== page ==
Friday, January 30, 2009

The Problem with Early Intervention

My wife is an intuitive genius. One example of her ability to do just the right thing at just the right moment occurred around the time of my son’s third birthday. At that age, Brian still possessed an extremely limited verbal range: he would speak only rarely and when he did speak, his vocabulary consisted of no more than about thirty words, all of them nouns—car, light, etc. No hellos or good-byes. Never a yes or no. Talking held little of interest for him, but what did fascinate him were ceiling fans, especially the three in our house, which he would turn on and off and run back and forth beneath for hours at a time, rubbing his hands together in his quintessential gesture of pure delight.

One afternoon my wife was with Brian while he was playing with the ceiling fan in the family room, and out of the blue she began making a huge, overblown production of everything he was doing. “Wow! Look at how fast that fan is spinning. I can feel its huge breeze, it’s going to blow me away. Wooooooooooooooo. Now look what’s happening. Brian has turned the ceiling fan off, it’s slowing down! Slowwwwing dowwwwn! Almost stopped. Almost! Almost! And … the fan … has … STOPPED!” For a moment, my son must have been a little shell-shocked, no doubt in part because my wife’s behavior was so decidedly over the top, but perhaps also because this was the first time it had been suggested to him that someone else might be as interested in ceiling fans as he was. He switched the fan on, then off again, and in his halting way managed to indicate to my wife that she repeat her soliloquy, in particular its drawn-out, overly dramatic and precisely timed conclusion: “The fan … has … STOPPED!” Then he had her do it again and again.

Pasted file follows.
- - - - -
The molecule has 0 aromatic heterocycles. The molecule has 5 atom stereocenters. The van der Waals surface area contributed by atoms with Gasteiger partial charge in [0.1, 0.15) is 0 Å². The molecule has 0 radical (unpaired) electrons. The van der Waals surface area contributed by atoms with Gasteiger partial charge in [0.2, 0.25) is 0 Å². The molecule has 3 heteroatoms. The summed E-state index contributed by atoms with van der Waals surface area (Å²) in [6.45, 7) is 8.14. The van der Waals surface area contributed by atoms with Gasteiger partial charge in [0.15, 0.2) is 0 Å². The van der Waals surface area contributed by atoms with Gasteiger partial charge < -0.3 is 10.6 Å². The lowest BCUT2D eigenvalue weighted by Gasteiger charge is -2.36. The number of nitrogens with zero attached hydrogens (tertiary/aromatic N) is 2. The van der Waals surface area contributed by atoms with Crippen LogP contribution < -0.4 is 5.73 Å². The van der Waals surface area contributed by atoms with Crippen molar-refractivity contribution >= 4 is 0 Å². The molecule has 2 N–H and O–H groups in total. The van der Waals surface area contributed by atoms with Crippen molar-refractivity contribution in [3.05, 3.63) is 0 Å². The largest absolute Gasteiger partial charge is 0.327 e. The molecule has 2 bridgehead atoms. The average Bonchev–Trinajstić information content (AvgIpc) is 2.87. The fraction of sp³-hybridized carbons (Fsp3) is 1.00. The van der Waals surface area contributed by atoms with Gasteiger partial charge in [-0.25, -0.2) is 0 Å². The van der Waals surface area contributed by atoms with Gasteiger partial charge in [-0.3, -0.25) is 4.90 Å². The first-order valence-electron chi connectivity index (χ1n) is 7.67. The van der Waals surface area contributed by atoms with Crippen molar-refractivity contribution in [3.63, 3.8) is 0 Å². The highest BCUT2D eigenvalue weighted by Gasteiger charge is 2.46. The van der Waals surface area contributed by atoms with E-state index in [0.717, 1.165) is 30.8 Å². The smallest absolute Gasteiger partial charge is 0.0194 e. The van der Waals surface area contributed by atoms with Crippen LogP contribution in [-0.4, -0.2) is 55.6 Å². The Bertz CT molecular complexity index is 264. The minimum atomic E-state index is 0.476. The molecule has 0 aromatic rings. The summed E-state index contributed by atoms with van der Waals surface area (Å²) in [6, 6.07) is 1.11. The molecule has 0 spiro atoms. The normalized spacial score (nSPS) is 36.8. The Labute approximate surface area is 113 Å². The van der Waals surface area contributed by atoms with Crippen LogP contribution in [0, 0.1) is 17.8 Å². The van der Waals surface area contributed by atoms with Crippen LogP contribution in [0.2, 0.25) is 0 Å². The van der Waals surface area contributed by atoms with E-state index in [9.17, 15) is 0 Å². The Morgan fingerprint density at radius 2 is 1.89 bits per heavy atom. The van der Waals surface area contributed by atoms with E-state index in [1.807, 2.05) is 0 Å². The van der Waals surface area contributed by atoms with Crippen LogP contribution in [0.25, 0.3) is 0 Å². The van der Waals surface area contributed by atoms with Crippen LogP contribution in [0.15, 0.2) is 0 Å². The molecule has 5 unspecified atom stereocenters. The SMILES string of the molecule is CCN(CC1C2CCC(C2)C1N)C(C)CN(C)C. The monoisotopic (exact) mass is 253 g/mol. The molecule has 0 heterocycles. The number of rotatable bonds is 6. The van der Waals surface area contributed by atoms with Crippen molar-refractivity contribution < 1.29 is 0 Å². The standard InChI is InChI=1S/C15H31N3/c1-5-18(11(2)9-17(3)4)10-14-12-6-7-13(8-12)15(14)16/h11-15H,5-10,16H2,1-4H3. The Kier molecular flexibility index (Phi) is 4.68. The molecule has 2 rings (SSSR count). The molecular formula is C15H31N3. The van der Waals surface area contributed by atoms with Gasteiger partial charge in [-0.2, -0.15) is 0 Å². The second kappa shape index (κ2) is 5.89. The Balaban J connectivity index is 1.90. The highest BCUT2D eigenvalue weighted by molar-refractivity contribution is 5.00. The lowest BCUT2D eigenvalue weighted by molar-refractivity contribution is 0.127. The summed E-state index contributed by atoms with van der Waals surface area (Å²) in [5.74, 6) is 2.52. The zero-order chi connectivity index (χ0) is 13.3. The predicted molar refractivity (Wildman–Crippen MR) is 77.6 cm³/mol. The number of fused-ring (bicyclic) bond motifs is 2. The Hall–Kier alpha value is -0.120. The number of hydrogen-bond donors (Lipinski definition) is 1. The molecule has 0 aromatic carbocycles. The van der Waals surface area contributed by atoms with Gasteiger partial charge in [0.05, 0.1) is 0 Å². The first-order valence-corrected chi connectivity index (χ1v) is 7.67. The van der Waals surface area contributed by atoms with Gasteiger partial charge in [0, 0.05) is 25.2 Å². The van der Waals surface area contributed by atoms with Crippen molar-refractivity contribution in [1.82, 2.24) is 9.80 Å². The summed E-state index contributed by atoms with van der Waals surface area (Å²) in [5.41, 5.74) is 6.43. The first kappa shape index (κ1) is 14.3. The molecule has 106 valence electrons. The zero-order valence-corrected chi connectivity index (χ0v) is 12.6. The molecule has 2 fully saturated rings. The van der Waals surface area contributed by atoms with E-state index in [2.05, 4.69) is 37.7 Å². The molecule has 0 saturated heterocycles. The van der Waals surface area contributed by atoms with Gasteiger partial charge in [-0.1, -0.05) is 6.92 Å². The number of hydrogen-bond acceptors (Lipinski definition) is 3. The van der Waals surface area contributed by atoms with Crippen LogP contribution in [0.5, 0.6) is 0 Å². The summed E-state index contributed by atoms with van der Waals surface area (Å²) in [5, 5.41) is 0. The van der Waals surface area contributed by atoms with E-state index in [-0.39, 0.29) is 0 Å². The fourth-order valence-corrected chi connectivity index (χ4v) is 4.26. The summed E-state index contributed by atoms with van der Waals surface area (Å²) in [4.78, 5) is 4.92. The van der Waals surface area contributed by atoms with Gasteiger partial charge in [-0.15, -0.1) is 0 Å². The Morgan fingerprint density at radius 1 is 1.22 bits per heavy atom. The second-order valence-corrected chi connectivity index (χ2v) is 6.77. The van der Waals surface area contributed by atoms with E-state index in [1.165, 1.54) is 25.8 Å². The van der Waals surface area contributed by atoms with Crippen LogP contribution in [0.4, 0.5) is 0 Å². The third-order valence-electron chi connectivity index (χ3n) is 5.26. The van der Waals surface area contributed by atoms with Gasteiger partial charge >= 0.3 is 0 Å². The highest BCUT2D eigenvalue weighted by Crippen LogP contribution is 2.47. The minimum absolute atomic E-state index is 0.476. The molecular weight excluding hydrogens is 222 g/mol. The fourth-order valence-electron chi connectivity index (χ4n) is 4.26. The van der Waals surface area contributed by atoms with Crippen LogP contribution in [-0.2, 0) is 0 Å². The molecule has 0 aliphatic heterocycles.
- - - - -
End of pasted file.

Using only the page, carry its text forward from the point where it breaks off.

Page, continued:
It was the next morning that my wife and I heard the giggles emanating from the family room followed by their unmistakable, high-pitched punctuation, “Fan … has … STOPPED!”, and the entire episode turned into a watershed event. Brian’s verbal skills skyrocketed from that moment on, and although today, at six years of age, he retains a few of the telltale anomalies—he still mixes up a pronoun now and then, and no one would ever mistake his conversation topics as being anything typical—in terms of range of expression and an ability to articulate his thoughts, I would pit Brian against any English professor I know. He has become a veritable chatterbox.

I relate the above story not so much as an anecdote but as an antidote—an antidote to the now frequent and widespread calls for early intervention against autism. Instead of early intervention, I would like to offer up as an alternative my wife’s intuitive, ingenious, and far more productive approach. I would like to offer up instead the concept of just-in-time exuberance.